Yeah, screw the EPA. They've just given us clean water and breathable air. Wait tho, if we just left it to coporations, they would save the planet all by themselves, cuz that's what they do. And that's, of course, what they were doing before there was an EPA. Thats why in the '60's, air in "Kaliforniastan" was like somking 2 packs a day, why contaminated water was giving cancer to children, why you couldnt swim at beaches. Yep, because big business loves to give back to the rest of us, and make the world a better place.

      Maybe y'all need to take a trip to some European cities in the summer and see what diesel smoke does to air, then come back to your blue Kansan and Nebraskan skies and ask yourself if you like that color in the sky.

      Clean diesels, SURE!! Bring 'em on. But dont fool yourself into thinking manufacturers will do so on their own. That's not the world we live in.
      • 8 Years Ago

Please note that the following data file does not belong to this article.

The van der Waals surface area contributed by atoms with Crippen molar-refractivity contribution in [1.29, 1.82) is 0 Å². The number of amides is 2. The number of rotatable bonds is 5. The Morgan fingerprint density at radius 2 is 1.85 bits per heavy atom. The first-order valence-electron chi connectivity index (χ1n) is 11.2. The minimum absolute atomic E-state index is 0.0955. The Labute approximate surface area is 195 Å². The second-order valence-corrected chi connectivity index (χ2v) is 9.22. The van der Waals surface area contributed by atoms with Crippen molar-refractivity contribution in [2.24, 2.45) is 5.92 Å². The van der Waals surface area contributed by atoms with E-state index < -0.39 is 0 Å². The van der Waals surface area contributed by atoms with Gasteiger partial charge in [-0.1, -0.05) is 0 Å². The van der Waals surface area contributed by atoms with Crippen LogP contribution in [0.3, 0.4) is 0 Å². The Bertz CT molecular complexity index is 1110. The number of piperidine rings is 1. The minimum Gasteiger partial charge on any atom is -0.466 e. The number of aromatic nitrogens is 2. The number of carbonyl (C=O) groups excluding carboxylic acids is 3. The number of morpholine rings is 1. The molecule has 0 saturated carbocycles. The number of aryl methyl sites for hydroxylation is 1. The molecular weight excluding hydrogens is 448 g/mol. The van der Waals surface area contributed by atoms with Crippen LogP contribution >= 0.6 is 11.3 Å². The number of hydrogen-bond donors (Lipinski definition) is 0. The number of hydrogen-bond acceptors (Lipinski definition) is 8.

Urea is in pee.
      • 8 Years Ago
      guido
      I live in the UK so trust me the SOOT is there. It is especially visible during hard acceleration (It kinda Dumps it out like the way a Catalytic Converter does)

      snakesausage
      SHUT THE HELL UP !!!
      You rant like a moron and nobody wants to hear your RUBBISH
      • 8 Years Ago
      There's certainly no shortage of urea on this planet!
      • 8 Years Ago
      Marc has a point
      Diesel Engines have a benefit for we European drivers because it is cheaper to run as it returns almost 50% more miles compared to its similarly powered Petrol Engines. So from an economic standpoint Diesels Are Better !!!

      However Diesels are very polluting compared to Petrol as can be seen from the Black Soot that pours from the exhaust systems ( Especially older vehicles) so the EPA has good reason to insist on Cleaner Diesel Technology.

      Lets be clear on this, I am not Supporting all the actions of the EPA as they have made some Very Dubious decisions in the past.
      dan
      • 8 Years Ago
      ^lol... maybe it will include a urea-heater...
      • 8 Years Ago
      so when your car shuts off because there's no more urea in the tank and you're miles from the nearest urea supply, I guess you just piss in the tank and get back on the road.